State Rep. Phil Robinson (D-Solon) Wednesday voted yes on the finalized version of the state budget, House Bill (HB) 166. The vote follows more than two weeks of Republican dysfunction and gridlock, which forced lawmakers to pass a short-term funding extension before finally compromising on a long-term deal late Tuesday.
“This is a budget that will support and help improve our community’s public education, job and economic growth, local government resources, and provide more funds to programs that are crucial for Ohio,” said Rep. Robinson. “Although I had several issues with various provisions of the final budget, leadership requires compromise and bipartisanship in order to work.”
“Ohio’s stability was threatened when Republican leadership did not pass a budget before and I was not going to keep contributing to the uncertainty for many Ohioans,” added Rep. Robinson. “Ultimately, my issues with the bill did not outweigh the need for responsible leadership, making government work, and the many good provisions of the bill.”
Rep. Robinson was pleased to see the final version include:
- Increase in the Local Government Funds and making more funds available to smaller cities and villages throughout House District 6.
- Investing in education, with a 4.8 percent increase in funding for public school districts and more funding to wraparound services.
- Raising the base salary of teachers with bachelor’s degrees and the minimum wage for direct service employees.
- Making college more affordable by increasing funding for Ohio’s College Opportunity Grants for low-income students.
- Passing a tax cut targeting working people and middle class families.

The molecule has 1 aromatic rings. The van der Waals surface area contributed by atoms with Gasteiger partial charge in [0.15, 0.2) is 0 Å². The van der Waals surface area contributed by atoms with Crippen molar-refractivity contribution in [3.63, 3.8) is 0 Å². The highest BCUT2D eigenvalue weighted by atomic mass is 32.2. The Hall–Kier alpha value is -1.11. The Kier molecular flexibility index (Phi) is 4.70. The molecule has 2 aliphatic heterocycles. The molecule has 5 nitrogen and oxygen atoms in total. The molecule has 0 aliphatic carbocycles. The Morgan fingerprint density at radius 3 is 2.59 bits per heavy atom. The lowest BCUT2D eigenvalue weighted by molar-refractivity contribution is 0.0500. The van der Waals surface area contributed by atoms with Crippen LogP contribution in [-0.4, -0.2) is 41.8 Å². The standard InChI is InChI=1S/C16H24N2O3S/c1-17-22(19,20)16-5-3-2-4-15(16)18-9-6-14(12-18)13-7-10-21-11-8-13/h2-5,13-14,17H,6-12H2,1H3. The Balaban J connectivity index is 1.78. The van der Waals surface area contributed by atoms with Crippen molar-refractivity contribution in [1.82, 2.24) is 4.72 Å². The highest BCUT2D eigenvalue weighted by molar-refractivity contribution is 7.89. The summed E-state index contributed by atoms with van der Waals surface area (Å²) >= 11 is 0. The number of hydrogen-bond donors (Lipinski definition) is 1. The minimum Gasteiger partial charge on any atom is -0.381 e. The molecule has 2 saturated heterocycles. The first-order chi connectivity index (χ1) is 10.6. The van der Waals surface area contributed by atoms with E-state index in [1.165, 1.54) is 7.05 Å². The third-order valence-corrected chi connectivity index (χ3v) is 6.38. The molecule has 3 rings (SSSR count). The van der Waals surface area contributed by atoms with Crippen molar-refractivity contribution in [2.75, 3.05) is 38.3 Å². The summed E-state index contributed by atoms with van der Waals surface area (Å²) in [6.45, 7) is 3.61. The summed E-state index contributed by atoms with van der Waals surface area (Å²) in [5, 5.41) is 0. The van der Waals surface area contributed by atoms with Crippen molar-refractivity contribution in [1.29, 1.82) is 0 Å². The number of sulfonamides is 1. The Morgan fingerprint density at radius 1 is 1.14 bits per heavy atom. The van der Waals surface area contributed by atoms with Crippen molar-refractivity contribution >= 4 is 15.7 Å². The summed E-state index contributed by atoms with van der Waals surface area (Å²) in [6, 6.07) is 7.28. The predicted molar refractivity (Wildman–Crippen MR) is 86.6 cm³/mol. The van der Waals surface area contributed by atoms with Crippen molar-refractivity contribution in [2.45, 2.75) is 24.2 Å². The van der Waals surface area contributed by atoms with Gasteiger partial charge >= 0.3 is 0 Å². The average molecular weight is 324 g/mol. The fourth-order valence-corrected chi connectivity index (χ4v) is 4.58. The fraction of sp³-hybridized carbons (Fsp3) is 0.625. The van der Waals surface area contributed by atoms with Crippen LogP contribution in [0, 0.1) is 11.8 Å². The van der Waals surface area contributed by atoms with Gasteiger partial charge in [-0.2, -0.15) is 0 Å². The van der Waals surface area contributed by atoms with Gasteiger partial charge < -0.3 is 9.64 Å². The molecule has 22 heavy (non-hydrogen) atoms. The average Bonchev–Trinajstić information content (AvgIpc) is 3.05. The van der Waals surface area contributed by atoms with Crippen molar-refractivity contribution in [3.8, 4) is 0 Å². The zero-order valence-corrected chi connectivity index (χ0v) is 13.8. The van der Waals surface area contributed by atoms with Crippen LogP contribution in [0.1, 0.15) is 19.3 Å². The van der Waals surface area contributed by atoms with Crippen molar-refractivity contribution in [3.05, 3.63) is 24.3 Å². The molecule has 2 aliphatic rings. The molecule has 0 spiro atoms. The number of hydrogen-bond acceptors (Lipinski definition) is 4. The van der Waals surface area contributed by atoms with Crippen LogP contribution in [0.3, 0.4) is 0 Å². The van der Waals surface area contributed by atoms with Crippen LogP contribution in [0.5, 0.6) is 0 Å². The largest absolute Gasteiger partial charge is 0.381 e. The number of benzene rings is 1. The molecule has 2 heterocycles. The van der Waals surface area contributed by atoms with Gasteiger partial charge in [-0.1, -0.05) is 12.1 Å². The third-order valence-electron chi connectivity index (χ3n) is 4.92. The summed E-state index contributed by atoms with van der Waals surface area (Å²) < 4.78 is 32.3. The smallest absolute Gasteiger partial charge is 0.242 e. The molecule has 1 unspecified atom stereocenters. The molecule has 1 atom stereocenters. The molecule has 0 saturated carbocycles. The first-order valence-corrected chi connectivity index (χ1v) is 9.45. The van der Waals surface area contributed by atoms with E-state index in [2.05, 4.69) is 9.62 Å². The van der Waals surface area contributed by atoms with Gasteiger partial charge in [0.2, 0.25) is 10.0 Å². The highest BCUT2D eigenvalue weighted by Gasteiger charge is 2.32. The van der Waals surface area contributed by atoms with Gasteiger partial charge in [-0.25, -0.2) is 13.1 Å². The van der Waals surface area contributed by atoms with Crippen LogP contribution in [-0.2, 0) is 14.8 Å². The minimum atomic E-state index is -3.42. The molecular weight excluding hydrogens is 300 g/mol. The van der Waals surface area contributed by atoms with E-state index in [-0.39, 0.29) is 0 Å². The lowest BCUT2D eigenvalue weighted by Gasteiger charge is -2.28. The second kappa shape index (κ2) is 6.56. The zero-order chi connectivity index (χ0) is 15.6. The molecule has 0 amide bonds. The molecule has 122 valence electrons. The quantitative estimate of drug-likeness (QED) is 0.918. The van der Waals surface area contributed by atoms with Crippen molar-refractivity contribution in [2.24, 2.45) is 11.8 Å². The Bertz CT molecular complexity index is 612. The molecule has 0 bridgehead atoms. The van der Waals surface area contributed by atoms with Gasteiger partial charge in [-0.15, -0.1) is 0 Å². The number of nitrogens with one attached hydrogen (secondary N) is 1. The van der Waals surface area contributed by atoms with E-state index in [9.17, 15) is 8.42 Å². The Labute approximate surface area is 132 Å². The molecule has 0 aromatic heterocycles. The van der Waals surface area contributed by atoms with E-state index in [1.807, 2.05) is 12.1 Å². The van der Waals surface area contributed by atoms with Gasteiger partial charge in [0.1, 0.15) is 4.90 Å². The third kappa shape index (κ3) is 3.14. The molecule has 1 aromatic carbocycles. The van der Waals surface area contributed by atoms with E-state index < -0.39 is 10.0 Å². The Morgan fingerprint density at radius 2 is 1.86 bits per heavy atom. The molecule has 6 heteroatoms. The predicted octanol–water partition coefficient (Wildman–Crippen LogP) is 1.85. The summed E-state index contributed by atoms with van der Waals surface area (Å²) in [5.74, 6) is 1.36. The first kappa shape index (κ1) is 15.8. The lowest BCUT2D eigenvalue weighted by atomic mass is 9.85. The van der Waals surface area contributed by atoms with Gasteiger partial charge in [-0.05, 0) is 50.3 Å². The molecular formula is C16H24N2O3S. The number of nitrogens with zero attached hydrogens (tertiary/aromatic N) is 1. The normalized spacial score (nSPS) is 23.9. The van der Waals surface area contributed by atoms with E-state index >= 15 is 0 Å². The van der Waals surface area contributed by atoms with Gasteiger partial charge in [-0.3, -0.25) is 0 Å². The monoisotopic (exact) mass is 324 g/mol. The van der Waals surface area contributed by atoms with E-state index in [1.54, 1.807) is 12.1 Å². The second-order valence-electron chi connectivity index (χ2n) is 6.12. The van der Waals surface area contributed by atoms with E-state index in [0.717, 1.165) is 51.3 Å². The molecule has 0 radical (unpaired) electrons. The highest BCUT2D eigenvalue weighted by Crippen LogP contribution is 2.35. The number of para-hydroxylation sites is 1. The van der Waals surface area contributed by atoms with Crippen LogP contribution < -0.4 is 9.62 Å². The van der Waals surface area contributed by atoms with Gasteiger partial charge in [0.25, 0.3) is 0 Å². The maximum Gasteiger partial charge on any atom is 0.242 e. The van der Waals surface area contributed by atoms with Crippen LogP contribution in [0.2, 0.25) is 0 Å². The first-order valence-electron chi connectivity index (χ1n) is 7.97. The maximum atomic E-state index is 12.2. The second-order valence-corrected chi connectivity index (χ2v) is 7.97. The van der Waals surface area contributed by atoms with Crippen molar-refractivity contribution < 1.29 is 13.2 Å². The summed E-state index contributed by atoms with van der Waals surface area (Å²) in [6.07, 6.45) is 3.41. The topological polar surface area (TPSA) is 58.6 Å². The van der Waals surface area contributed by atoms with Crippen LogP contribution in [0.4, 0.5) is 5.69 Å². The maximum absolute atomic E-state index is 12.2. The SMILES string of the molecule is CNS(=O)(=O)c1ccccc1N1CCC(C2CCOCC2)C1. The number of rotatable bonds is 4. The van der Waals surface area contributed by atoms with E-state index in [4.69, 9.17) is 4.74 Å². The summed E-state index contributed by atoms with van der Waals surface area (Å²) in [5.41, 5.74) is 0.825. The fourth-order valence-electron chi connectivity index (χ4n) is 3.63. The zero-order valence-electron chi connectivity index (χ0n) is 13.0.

- Passing a moratorium on Ohio’s failed state-takeovers of public schools.
- Increased funding for the Public Library Fund, Public Defenders, Rape Crisis Centers, and other great programs.
- Cleveland Museum of Natural History and the Cleveland Institute of Art each received $325,000 in each fiscal year.
- Expanded eligibility of the Motion Picture Tax Credit.
- The creation of the H2Ohio Fund with an $85.2 million appropriation to clean up Lake Erie and improve its environmental health for both families and industry.
- Improving access to healthcare and investing in children’s services, including millions of dollars in additional funding for the Kinship Care Navigators Program.
- Raising the minimum age to purchase tobacco products from 18 to 21.
There are several provisions that Rep. Robinson opposed, which he sent a letter Wednesday night to Gov. DeWine, asking him to line-item veto those provisions. These include:
- Rolling back charter school oversight and accountability.
- Increased funding for controversial Ed Choice vouchers that hurt Ohio’s public schools.
- A provision that would have limited the ability of certain school districts to raise operating funds through local property taxes.
- Inclusion of additional funds for crisis pregnancy centers.
- The elimination of the Joint Education Oversight Committee, an important source of education research and data.
- Violations to local home rule like exempting supplemental executive retirement plans (SERPs) from municipal income taxation and changing how property tax election notices and ballot language will appear.
- Moving the 2020 Primary Election date to March 17, 2020 (St. Patrick’s Day), hindering people’s ability to vote, work and volunteer at the polls, and enjoy the holiday.
Rep. Robinson was glad to see the governor vetoed the limitation on school districts to raise operating funds through property taxes, the way property tax election notices and ballot language will appear, and the loosening of teacher licensing and certification, among other vetoes.
“This budget is certainly not what an Ohio promise budget would look like, however, Democrats moved parts of it in the right direction. We are committed to working together to get Ohio back on the right track and restore the promise of better lives, brighter futures, and an economy that works for everyone,” added Rep. Robinson.
The bill now heads to the governor’s desk to be signed into law.